Tuesday, August 12, 2008


Just came back from a darn good evening at the Raffles with Joe, Luke and Hadi. It was an evening filled with decent company and nice food at Doc Cheng's in the Raffles Hotel. Didn't drink but each of us had a 5-course meal, which was very nice in its own peculiar way. The evening's festivities were a curtesy from Jean-Phillipe, the F&B Manager of the Raffles Hotel - got this in return for helping him get an interview on 938 Live.

I've been doing quite a bit of pro-bono or non-cash related work in the last few months. It's been interesting. On one hand it does not seem logical for a cash-strapped person to get involved in non-cash work. But I think its been exceedingly enjoyable to use what little that I have to offer to add value to people's lives. I read somewhere that the universe has a way of keeping score for people and you get what you give. Tonight was one of those moments. This was an ad-hoc project and although I didn't get cash, I managed to get something valuable from it, which is something money can't always buy.

More importantly, creating value for other people is healthy for the brain. I've been through the spells of unemployment and I can speak from experience when I say that the worst thing about being unemployed is the boredome. It gets pretty gaulling when you sit there day after day hopping for something to happen. I think I have Vincent to thank for encouraging me to go self-employed - I was unemployed and was searching for a job - which was something quite hard to do back in 2001, when Singapore's economy was somewhere in the toilet. He suggested that rather than spend scarce resources looking to work for someone else, I should just go direct to the client and get the money in my own pocket.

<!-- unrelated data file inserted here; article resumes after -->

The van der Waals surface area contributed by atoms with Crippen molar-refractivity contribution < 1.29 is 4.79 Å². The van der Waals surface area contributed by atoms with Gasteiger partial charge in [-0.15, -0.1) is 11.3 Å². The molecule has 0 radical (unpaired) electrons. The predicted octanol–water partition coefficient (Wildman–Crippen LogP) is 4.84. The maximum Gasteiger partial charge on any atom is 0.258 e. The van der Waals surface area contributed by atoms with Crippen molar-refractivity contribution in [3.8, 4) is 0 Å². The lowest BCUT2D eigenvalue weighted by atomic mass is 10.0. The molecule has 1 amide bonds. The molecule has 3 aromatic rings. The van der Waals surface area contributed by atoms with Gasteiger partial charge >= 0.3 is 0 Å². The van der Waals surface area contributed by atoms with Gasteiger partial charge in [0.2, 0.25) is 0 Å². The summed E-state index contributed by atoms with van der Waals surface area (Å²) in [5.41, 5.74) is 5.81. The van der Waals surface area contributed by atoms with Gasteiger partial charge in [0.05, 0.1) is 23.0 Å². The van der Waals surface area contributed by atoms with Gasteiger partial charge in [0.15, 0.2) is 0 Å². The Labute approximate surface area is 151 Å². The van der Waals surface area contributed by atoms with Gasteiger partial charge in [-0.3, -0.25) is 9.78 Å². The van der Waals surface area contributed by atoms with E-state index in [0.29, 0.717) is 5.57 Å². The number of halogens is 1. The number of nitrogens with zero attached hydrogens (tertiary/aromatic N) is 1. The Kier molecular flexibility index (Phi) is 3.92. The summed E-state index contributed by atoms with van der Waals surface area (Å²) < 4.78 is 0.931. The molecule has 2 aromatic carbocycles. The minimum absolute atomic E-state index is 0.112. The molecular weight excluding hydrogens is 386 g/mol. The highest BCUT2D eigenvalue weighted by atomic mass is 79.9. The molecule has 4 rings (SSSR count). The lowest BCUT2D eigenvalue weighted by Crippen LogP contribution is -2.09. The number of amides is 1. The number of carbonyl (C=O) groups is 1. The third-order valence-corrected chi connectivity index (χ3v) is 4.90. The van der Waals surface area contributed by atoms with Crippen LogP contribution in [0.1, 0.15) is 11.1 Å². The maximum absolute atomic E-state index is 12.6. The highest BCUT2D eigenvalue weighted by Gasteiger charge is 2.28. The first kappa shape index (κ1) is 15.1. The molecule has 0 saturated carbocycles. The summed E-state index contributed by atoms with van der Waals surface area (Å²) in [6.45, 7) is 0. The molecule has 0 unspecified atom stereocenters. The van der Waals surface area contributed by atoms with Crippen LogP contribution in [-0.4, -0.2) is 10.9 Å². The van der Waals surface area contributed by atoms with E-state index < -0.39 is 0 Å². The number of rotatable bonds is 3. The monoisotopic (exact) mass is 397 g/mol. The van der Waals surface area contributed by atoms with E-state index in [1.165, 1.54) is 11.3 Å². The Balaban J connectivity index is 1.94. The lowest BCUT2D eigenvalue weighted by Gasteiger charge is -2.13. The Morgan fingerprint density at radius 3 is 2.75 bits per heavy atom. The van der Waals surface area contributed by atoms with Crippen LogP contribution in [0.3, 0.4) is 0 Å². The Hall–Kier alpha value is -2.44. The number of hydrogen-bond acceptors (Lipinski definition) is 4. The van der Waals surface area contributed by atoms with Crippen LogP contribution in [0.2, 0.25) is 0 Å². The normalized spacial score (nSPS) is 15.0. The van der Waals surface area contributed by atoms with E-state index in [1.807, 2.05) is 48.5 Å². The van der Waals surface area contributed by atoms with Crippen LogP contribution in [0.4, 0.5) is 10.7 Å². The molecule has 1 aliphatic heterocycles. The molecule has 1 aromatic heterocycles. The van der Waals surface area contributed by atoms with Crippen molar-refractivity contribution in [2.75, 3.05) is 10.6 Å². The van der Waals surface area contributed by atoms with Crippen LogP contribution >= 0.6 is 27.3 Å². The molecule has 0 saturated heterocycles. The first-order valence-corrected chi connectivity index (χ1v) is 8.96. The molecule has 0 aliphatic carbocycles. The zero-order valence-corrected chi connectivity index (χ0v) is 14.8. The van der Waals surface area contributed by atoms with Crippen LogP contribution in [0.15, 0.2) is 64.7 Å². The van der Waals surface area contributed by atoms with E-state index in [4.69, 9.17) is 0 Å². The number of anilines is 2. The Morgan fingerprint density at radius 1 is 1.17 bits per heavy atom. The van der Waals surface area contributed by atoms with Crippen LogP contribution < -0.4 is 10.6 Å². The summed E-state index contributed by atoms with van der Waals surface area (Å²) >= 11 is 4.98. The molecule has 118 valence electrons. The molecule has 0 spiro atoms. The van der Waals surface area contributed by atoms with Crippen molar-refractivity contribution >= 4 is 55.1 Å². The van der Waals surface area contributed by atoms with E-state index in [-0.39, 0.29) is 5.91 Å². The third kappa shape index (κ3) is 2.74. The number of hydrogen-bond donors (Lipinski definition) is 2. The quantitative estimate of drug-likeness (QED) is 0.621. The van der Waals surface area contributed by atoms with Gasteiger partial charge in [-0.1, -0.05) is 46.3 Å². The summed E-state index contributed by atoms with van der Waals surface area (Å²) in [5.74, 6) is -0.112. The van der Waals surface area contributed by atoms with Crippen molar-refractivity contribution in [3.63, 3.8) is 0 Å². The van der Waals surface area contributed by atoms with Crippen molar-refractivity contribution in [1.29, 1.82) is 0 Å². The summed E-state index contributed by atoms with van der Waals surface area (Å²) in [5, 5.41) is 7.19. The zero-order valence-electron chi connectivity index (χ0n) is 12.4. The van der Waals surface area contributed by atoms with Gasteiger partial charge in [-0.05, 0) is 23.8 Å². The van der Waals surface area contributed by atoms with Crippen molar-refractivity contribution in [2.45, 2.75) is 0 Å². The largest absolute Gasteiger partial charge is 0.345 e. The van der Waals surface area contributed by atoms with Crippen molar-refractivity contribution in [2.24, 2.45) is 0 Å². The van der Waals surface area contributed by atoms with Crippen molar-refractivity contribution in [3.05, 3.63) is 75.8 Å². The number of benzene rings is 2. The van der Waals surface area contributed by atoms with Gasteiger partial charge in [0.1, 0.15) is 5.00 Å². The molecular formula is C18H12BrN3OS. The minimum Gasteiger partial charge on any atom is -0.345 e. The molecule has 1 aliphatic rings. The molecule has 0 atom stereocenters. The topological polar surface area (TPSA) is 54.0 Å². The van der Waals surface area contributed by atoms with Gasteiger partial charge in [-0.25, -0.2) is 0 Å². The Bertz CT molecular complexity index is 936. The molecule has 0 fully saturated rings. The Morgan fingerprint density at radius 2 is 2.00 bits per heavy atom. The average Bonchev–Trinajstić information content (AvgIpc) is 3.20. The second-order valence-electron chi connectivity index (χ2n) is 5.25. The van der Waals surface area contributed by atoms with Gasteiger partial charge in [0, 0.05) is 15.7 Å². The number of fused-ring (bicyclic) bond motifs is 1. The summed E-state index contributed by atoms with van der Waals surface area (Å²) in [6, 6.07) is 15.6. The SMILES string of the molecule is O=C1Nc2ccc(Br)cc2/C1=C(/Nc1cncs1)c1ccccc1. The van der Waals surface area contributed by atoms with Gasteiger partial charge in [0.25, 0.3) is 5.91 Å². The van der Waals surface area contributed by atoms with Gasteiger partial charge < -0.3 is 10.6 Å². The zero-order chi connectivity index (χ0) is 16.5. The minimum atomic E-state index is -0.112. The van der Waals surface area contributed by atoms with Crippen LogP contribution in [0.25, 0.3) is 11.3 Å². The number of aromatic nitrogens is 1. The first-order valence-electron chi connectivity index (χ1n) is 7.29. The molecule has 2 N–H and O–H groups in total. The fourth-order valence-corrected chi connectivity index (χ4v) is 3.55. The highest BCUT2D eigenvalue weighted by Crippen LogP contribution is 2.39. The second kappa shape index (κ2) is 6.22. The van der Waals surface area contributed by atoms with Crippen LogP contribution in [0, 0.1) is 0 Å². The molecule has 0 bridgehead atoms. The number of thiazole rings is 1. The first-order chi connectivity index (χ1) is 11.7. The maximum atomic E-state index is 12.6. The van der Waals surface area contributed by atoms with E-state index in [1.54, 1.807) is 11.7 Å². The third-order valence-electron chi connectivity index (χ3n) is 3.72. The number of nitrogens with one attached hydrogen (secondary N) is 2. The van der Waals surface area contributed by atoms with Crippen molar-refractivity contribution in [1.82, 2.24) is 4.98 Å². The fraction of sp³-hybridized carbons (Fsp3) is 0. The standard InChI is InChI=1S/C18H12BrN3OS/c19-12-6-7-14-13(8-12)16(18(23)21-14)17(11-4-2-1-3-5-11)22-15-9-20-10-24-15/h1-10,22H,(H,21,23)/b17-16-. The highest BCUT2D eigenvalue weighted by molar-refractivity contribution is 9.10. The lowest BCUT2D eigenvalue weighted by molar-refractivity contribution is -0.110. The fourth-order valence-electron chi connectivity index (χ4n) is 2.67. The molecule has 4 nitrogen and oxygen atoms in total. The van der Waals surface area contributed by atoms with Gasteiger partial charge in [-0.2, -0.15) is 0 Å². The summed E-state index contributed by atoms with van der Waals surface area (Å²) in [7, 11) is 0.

Now, 7-years later, I'm still mooching along in some silly sort of way. I think I'm probably no good at employment but it does not mean that I can't create ways to make myself useful. OK, I'm not much good at doing charity work but there are other ways of trying to be a useful digit in society.

Of course, in Singapore, we have National Service. I've been accused of being something of a critic of the Singapore system in recent months, but I think I draw the line when it comes to doing National Service. Say what you like about this institution, but I think its probably the most educational in the life of a Singaporean male. Yes, it does put as at a disadvantage when it comes to initial phases of entering the job market, but I also think it helps us to understand the world as we live in it.

Like most Singaporean men, I bitch and moan about the institution at every available opportunity. However, I'm greatful for the experience of National Service. It helped me to discover some of the best people I've meet. It helped me discover myself. I'm greatful that National Service helped me realise that the Singapore of my folks (Artsy, well-to-do media people) was in many ways a mirrage - the real Singapore remains a rather rough but decent place.

I've been accused of being arrogant about high-society, particularly in Singapore. But then again, it was National Service, that made me realise that many of the people living in high-society are pretty awful people. Anyone who has been through National Service realises that it's your fellow 'educated' people who will sell you at for their own glory. The guys with less education will help you out when things get rough - as they often do during National Service. I think it was this realisation that made me realise that the major difference between the activities in Geylang and a high-society event is price and packaging. Of course, packaging is very nice and I love feeling the glitz and glamour but at the end of the day, human emotion with all its faults remains the same.

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